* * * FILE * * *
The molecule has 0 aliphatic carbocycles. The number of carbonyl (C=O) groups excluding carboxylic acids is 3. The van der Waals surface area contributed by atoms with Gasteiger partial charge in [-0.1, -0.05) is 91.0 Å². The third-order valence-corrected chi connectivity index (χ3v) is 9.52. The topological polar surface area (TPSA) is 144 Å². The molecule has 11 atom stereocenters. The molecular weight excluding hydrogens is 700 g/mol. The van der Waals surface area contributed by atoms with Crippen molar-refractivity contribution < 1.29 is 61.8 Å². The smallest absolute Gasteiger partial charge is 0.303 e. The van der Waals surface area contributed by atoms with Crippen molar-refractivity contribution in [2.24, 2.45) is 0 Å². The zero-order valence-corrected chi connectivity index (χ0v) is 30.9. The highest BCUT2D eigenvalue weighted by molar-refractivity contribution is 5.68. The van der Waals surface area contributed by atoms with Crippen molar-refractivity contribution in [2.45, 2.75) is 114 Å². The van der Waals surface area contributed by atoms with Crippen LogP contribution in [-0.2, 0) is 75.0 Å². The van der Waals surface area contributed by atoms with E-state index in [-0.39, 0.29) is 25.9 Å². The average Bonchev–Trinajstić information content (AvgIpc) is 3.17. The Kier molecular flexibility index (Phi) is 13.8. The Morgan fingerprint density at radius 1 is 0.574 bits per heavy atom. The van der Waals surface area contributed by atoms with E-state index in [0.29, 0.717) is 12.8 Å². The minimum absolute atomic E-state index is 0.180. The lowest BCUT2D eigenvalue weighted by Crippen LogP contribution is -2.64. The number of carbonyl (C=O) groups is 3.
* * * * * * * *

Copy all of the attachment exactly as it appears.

The molecule has 0 aliphatic carbocycles. The number of carbonyl (C=O) groups excluding carboxylic acids is 3. The van der Waals surface area contributed by atoms with Gasteiger partial charge in [-0.1, -0.05) is 91.0 Å². The third-order valence-corrected chi connectivity index (χ3v) is 9.52. The topological polar surface area (TPSA) is 144 Å². The molecule has 11 atom stereocenters. The molecular weight excluding hydrogens is 700 g/mol. The van der Waals surface area contributed by atoms with Crippen molar-refractivity contribution < 1.29 is 61.8 Å². The smallest absolute Gasteiger partial charge is 0.303 e. The van der Waals surface area contributed by atoms with Crippen molar-refractivity contribution in [2.24, 2.45) is 0 Å². The zero-order valence-corrected chi connectivity index (χ0v) is 30.9. The highest BCUT2D eigenvalue weighted by molar-refractivity contribution is 5.68. The van der Waals surface area contributed by atoms with Crippen molar-refractivity contribution in [2.45, 2.75) is 114 Å². The van der Waals surface area contributed by atoms with Crippen LogP contribution in [-0.2, 0) is 75.0 Å². The van der Waals surface area contributed by atoms with E-state index in [-0.39, 0.29) is 25.9 Å². The average Bonchev–Trinajstić information content (AvgIpc) is 3.17. The Kier molecular flexibility index (Phi) is 13.8. The Morgan fingerprint density at radius 1 is 0.574 bits per heavy atom. The van der Waals surface area contributed by atoms with E-state index in [0.29, 0.717) is 12.8 Å². The minimum absolute atomic E-state index is 0.180. The lowest BCUT2D eigenvalue weighted by Crippen LogP contribution is -2.64. The number of carbonyl (C=O) groups is 3.